Fighting malariaLess costly anti-malarial drug
Malaria sickens 300-500 million people, and kills more than one million, annually; scientists are reporting development of a new, higher-yield, two-step, less costly process that may ease supply problems and zigzagging prices for the raw material essential for making the mainstay drug for malaria
Scientists are reporting development of a new, higher-yield, two-step, less costly process that may ease supply problems and zigzagging prices for the raw material essential for making the mainstay drug for malaria. That disease sickens 300-500 million people annually and kills more than one million. The report on the process, which uses readily available substances and could be easily implemented by drug companies, appears in ACS’ journal Organic Process Research & Development.
An American Chemical Society release reports that David Teager and Rodger Stringham of the Clinton Health Access Initiative explain that artemisinin combination therapy (ACT) is the most effective treatment for malaria, a parasitic infection that is transferred to humans from the bite of an infected mosquito. Artemisinin, which is used to produce the key ingredient in ACT, comes from Artemisia annua, a medicinal plant grown in China. In recent years, the price for artemisinin has undergone huge market fluctuations, ranging from about $180 to $410 per pound, due to weather conditions and the demand for ACT. Keeping costs down is important because most cases of malaria occur in developing areas in the tropics and subtropics.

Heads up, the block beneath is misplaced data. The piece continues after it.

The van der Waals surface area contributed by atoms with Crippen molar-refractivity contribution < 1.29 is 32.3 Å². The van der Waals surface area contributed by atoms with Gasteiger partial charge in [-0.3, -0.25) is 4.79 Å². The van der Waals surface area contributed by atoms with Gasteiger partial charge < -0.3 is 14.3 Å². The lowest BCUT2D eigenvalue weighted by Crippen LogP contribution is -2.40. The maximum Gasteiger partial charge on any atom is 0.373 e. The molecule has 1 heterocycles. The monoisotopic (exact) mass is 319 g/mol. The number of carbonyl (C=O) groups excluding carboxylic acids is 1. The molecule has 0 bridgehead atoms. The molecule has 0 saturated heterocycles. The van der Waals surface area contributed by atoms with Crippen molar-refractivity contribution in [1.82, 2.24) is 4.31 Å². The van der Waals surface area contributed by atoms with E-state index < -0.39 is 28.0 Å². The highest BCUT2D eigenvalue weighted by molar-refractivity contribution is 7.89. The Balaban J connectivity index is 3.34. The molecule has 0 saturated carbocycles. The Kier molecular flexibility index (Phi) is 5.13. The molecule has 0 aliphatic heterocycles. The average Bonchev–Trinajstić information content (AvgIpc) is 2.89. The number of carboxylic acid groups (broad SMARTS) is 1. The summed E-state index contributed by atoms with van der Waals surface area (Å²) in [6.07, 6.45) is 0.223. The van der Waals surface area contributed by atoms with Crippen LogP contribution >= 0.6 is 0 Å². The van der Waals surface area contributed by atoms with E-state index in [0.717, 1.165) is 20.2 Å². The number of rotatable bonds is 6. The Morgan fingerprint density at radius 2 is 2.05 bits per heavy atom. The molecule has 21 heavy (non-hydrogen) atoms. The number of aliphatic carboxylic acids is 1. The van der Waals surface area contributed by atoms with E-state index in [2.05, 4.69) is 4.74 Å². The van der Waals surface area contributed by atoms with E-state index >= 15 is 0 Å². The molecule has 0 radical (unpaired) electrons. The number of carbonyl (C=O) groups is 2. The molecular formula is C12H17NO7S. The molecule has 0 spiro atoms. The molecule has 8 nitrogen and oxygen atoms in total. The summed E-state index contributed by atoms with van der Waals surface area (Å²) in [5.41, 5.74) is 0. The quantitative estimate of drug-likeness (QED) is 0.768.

The release notes that the researchers reasoned that one way to help stabilize prices would be to improve the current ACT manufacturing process, which consistently yields less of the ingredient than expected. That improvement would reduce the amount of Artemisia annua needed to make ACT.
The new process is much simpler and generates less potentially hazardous waste than the current method. It also reduced the amount of artemisinin required to make ACT, which makes the process less costly. A “semisynthetic” version of artemisinin also worked well as a starting material in the new method. “We are in the process of sharing this procedure with manufacturing partners in our global fight to combat malaria,” say the researchers.
— Read more in Rodger W. Stringham and David S. Teager, “Streamlined Process for the Conversion of Artemisinin to Artemether,” Organic Process Research & Development 16, no. 5 (7 April 2012): 764–68 (DOI: 10.1021/op300037e)